Skip to Content
Today Open today 10–11 members | 11–5 public

Heathcote Community, Freeland, Maryland, from the series "Sweet Earth: Experimental Utopias in America"

A work made of chromogenic print.

Image actions

  • A work made of chromogenic print.


May 2005


Joel Sternfeld
American, born 1944

About this artwork


Currently Off View


Photography and Media


Joel Sternfeld


Heathcote Community, Freeland, Maryland, from the series "Sweet Earth: Experimental Utopias in America"


United States (Artist's nationality:)

Date  Dates are not always precisely known, but the Art Institute strives to present this information as consistently and legibly as possible. Dates may be represented as a range that spans decades, centuries, dynasties, or periods and may include qualifiers such as c. (circa) or BCE.

Made 2005


Chromogenic print


No markings recto or verso When Ralph Borsodi founded the School of Living in the 1930s, the terms “permaculture” or “sustainability” did not exist. Borsodi was simply a philosophical man whose life led him to believe that a return to the land was the cure for all that ailed civilization. His background might have predisposed him to think this way: his father had written the introduction to Bolton Hall’s A Little Land and a Living, a book which led to the founding of Little Lander colonies in California. But the real impetus occurred in the early 1920s when the house in which he and his wife were living was sold and they found themselves without a home. They moved to the country and began homesteading. As he acquired the skills necessary to live in the country with self-reliance, Borsodi began to work on his ideas, producing treatises such as This Ugly Civilization and Flight from the City. His writings influenced many, including Helen and Scott Nearing who moved to the country a few years later and whose own writings also encourage self-reliant, agricultural life. The School of Living was founded to teach the pragmatics of small-scale subsistence farming and living, such as carpentry, organic gardening and food storage. Self-sufficiency was at the core of his belief system, but he also considered the broader aspects of modern society and was particularly concerned about the overuse of nonrenewable resources—a topic of great importance today. After World War II, Borsodi’s mission was taken up by Mildred Loomis. In 1965, under her leadership, the School of Living purchased a 150-year-old gristmill in Maryland to serve as the center of a community where the pursuit of personal and spiritual growth could be interwoven with a lifestyle respectful of the land. Heathcote, as it was named, has thrived, and in accordance with its communal belief that we live on a planet in crisis, it practices and teaches permaculture. A contraction of the words “permanent agriculture” and “permanent culture,” permaculture is a philosophy that informs an approach to planning, building and maintaining sustainable systems, the ultimate expression of which is a sustainable community. Nature itself is the model for permaculture; close observation and working in concert with the natural world are at the heart of this thinking. The long foreground of Heathcote—from Borsodi’s personal transformation to Mildred Loomis’s assumption of leadership; from Heathcote’s formation as a 1960s commune to its present role as a center of permaculture—offers a model of communal evolution. From the portfolio, Sweet Earth: Experimental Utopias in America, 1982–2005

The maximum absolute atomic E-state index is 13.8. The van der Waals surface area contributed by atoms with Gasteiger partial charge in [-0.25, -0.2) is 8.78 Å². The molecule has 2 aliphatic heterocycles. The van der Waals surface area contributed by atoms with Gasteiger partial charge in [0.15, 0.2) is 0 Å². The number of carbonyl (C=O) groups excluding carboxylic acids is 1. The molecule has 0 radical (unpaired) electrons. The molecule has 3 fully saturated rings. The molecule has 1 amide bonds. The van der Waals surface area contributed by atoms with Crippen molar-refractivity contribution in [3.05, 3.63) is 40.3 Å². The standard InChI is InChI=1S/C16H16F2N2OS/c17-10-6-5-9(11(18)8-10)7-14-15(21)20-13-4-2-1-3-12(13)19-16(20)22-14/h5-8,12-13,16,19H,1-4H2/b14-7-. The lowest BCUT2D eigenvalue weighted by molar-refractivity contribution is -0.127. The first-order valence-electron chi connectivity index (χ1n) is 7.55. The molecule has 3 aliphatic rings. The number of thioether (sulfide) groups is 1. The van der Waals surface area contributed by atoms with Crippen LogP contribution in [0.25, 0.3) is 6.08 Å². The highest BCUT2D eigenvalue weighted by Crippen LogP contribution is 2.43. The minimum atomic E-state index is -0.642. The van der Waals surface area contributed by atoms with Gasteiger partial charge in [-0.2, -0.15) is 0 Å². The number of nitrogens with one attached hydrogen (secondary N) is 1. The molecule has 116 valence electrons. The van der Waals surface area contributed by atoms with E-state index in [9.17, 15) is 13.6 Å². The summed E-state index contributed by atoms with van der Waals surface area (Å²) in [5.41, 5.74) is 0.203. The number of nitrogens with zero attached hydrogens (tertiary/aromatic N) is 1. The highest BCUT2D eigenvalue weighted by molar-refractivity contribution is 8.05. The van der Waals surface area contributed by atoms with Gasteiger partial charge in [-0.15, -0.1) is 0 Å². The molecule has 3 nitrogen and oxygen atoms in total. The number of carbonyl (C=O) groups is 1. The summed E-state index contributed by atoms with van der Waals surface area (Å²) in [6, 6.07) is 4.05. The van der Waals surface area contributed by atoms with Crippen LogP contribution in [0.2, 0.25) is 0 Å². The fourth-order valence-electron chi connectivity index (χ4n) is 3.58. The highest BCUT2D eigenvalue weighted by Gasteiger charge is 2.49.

Image: 26.5 × 33.2 cm (10 7/16 × 13 1/8 in.); Paper: 27.9 × 35.5 cm (11 × 14 in.)

Credit Line

Gift of Ralph and Nancy Segall

Reference Number


Extended information about this artwork

Object information is a work in progress and may be updated as new research findings emerge. To help improve this record, please email . Information about image downloads and licensing is available here.


Sign up for our enewsletter to receive updates.

Learn more

Image actions